Welcome to Barbra’s Cellar and Dixie’s Tupperware Party

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“Buyer & Cellar,” written by Jonathan Tolins, directed by Stephen Brackett and starring Michael Urie, is —in a word—hilarious. The idea for this totally original comedy concept came to playwright Tolins after reading Barbra Streisand’s 2010 coffee table book “My Passion for Design,” with photographs by the diva as well.

In her book she showcases all the treasures in her estate home and in her very special basement that contains a movie-set-like street of shops that house her collection of dolls, costumes and antique furniture.

“Buyer & Cellar,” written by Jonathan Tolins, directed by Stephen Brackett and starring Michael Urie, is —in a word—hilarious. The idea for this totally original comedy concept came to playwright Tolins after reading Barbra Streisand’s 2010 coffee table book “My Passion for Design,” with photographs by the diva as well.

In her book she showcases all the treasures in her estate home and in her very special basement that contains a movie-set-like street of shops that house her collection of dolls, costumes and antique furniture.

Since her collection of stuff was so overwhelming she created this fantastic cellar of faux shops to showcase all the great acquisitions that wouldn’t fit comfortably in her fabulously extravagant Malibu home.

This much of the story is true, but everything else is the product of Tolins’ fertile imagination says Urie before he steps on stage and into his many roles in this off-Broadway hit that has finally arrived in L.A.

And the opening-night audience laughed it up, enjoying all the local references as well as the little jabs aimed at mega-star Babs, who is one of the characters in this one-man tour de force.

Urie has performed in countless theatrical roles, but may be most familiar to audiences as Marc St. James on TV’s “Ugly Betty.”  In “Buyer & Cellar” he glides like “buttah” from one character to another as he plays Alex More, an out-of-work actor hired to be the pretend manager of the mall shops in the ‘cellar,’ Alex’s judgmental boyfriend and confidant, Streisand’s house manager, her husband, James Brolin and La Streisand herself.

The end result is so much fun you will be glad that you, like Alex, were able to come to Barbra Streisand’s cellar complete with a popcorn maker and yogurt machine.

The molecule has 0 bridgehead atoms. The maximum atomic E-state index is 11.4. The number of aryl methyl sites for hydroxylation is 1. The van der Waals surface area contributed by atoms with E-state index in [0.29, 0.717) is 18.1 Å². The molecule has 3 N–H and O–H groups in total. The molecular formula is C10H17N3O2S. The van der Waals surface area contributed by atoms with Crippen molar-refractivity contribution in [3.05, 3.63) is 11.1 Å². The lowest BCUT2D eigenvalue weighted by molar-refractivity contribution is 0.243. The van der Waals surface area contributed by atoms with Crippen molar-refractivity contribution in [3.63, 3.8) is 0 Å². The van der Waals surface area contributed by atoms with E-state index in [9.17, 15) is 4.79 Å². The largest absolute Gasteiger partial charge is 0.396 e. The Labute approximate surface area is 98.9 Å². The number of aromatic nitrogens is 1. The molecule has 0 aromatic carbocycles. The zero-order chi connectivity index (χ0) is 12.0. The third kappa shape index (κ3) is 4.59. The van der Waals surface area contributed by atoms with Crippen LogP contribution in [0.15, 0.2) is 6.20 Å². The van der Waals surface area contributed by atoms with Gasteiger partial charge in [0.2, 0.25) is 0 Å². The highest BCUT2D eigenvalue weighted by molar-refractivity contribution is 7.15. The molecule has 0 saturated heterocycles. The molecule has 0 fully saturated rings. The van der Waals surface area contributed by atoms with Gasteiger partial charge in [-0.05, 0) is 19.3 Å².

“Buyer & Cellar,” at the Mark Taper Forum at the Music Center in downtown L.A. through Aug. 17. For tickets and info call (213) 628-2772

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“Dixie’s Tupperware Party,” written by Kris Andersson and directed by Patrick Richwood, stars Dixie Longate, your Tupperware Lady for the evening. Playwright Andersson debuted the production in 2004 at the New York International Fringe Festival. Later, when the show moved on to Off-Broadway, it received a Drama Desk Award Nomination for Outstanding Solo Performance for Ms. Dixie. Now she brings her Tupperware and humor to the L.A. area and yes, you can buy real Tupperware after the show.

Dixie describes herself as a southern girl through and through noting, “I started selling the fantastic plastic crap in 2001… and within a year I was one of the top sellers in the nation because me and some plastic bowls and a bunch of drunk women somehow equals lots of sales.”

She also lets us know she has three kids, “Wynona, Dwayne and Absorbine, Jr.,” plus 3 husbands, all of whom have croaked but Tupperware keeps her going strong without them.

Some of the patter and comments may a bit raunchy for the super prim so be aware and don’t bring ‘Gramma’ unless she’s super -hip. Dixie brings some audience members up on stage and also encourages audience participation throughout, so you could win a little Tupperware surprise ‘thingie.’

While the show won’t be for everyone, the group at the “Tupperware Party” we attended seemed to have a blast and one lady I met after the show said she bought a plastic gravy maker.

While some jokes have double or triple entendres Dixie does take time to share some of her home-spun  philosophy of life, advising us never to give up on ourselves. In a drawl thick enough to cut with a plastic Tupperware utensil she coos “always remember your are ‘a whole’ person And that part of the evening made me think, sort of, and laugh a lot.   

“Dixie’s Tupperware Party,” at the Geffen Playhouse (in the Audrey Skirball Kenis Theater) is scheduled to run through Aug. 17, but may be extended. For tickets and information go to Geffen playhouse.com or call (310) 208-5454.

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With a cast of five of New York's most talented dancers, the film captures the emotional turbulence and creative excitement of a small dance company during the process of creation. Not rated.